Amid the turbulence in stock markets, retail investors continue to look for investment ideas. With thousands of publicly-traded stocks available, many retail investors often resort to their recent personal experiences when deciding on which stocks to buy or sell. Maybe a surge in video conferencing or home deliveries will prompt them to invest in companies involved in those businesses. They could even be inspired by ads they see on TV.
In this seminar, Professor Žaldokas will share his insights on the effects of advertising on investor behavior and stock prices. There is a predictable, recurring, and robust pattern between investor exposure to television commercials and subsequent retail stock trading. An example in Professor Žaldokas’s recent research study showed that within 15 minutes of seeing an ad for a firm’s product or service, investors begin searching for financial information on that firm’s stock. This surge of attention leads to a higher trading volume of the advertiser’s stock the following day – and contributes to a temporary rise in the stock price of that firm. The effects of advertising on investor behavior and stock prices are indeed more far reaching than people previously believed.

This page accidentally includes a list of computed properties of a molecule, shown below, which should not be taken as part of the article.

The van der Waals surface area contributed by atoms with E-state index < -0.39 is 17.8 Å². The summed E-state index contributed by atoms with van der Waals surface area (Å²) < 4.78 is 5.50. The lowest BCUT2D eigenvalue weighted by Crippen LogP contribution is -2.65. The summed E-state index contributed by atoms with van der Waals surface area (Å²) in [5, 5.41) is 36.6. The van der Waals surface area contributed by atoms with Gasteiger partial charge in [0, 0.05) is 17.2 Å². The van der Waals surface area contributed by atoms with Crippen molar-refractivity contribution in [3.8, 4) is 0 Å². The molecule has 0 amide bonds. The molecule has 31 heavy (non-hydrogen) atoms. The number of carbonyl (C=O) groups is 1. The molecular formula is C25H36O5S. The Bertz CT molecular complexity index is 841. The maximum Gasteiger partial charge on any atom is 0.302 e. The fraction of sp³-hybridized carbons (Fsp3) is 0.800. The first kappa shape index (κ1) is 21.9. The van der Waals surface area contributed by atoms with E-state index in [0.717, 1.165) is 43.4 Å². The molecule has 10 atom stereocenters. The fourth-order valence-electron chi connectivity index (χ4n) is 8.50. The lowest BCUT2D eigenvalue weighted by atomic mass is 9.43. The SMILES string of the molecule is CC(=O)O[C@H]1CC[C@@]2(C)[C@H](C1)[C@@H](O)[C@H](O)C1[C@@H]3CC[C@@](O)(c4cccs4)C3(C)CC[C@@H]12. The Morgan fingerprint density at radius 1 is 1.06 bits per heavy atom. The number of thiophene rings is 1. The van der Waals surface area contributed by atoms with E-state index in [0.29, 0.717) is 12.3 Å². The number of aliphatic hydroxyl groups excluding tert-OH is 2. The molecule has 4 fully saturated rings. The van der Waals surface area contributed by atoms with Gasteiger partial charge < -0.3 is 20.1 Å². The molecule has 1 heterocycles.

Professor Alminas Žaldokas is an Associate Professor of Finance at the HKUST. He has joined HKUST in 2012 after receiving his Ph.D. in Finance from INSEAD (France). As the visiting scholar, he has also taught at the McCombs School of Business at the University of Texas in Austin.
Professor Žaldokas’s research focuses on the interaction between firm decisions in the financial and in the product markets. His research papers have been published in the leading academic journals such as the Journal of Financial Economics, Review of Financial Studies, Management Science, Journal of Accounting Research, RAND Journal of Economics, and Journal of International Economics. His recent work on collusion in product markets has received multiple academic and practitioner awards and has been presented in the conferences organized by the policy makers such as the Securities Exchange Commission (SEC) and Federal Trade Commission (FTC).
Seminar Schedule (Hong Kong time)
19:15 Welcome and Introduction
20:15 Q & A